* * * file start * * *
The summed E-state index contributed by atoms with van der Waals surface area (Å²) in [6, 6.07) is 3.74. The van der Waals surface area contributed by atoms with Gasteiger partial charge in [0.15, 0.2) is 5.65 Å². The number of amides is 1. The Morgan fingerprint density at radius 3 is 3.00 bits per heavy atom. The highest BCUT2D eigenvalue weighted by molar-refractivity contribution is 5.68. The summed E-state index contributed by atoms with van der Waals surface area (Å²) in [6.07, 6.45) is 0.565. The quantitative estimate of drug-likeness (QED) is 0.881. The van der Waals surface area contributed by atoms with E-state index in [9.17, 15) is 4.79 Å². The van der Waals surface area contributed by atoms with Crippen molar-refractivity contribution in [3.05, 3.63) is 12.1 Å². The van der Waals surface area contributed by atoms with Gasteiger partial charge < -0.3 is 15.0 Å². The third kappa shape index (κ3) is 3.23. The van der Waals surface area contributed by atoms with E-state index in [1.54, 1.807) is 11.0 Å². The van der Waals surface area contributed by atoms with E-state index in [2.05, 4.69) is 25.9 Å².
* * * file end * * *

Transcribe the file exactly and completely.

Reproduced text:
The summed E-state index contributed by atoms with van der Waals surface area (Å²) in [6, 6.07) is 3.74. The van der Waals surface area contributed by atoms with Gasteiger partial charge in [0.15, 0.2) is 5.65 Å². The number of amides is 1. The Morgan fingerprint density at radius 3 is 3.00 bits per heavy atom. The highest BCUT2D eigenvalue weighted by molar-refractivity contribution is 5.68. The summed E-state index contributed by atoms with van der Waals surface area (Å²) in [6.07, 6.45) is 0.565. The quantitative estimate of drug-likeness (QED) is 0.881. The van der Waals surface area contributed by atoms with E-state index in [9.17, 15) is 4.79 Å². The van der Waals surface area contributed by atoms with Crippen molar-refractivity contribution in [3.05, 3.63) is 12.1 Å². The van der Waals surface area contributed by atoms with Gasteiger partial charge < -0.3 is 15.0 Å². The third kappa shape index (κ3) is 3.23. The van der Waals surface area contributed by atoms with E-state index in [1.54, 1.807) is 11.0 Å². The van der Waals surface area contributed by atoms with E-state index in [2.05, 4.69) is 25.9 Å².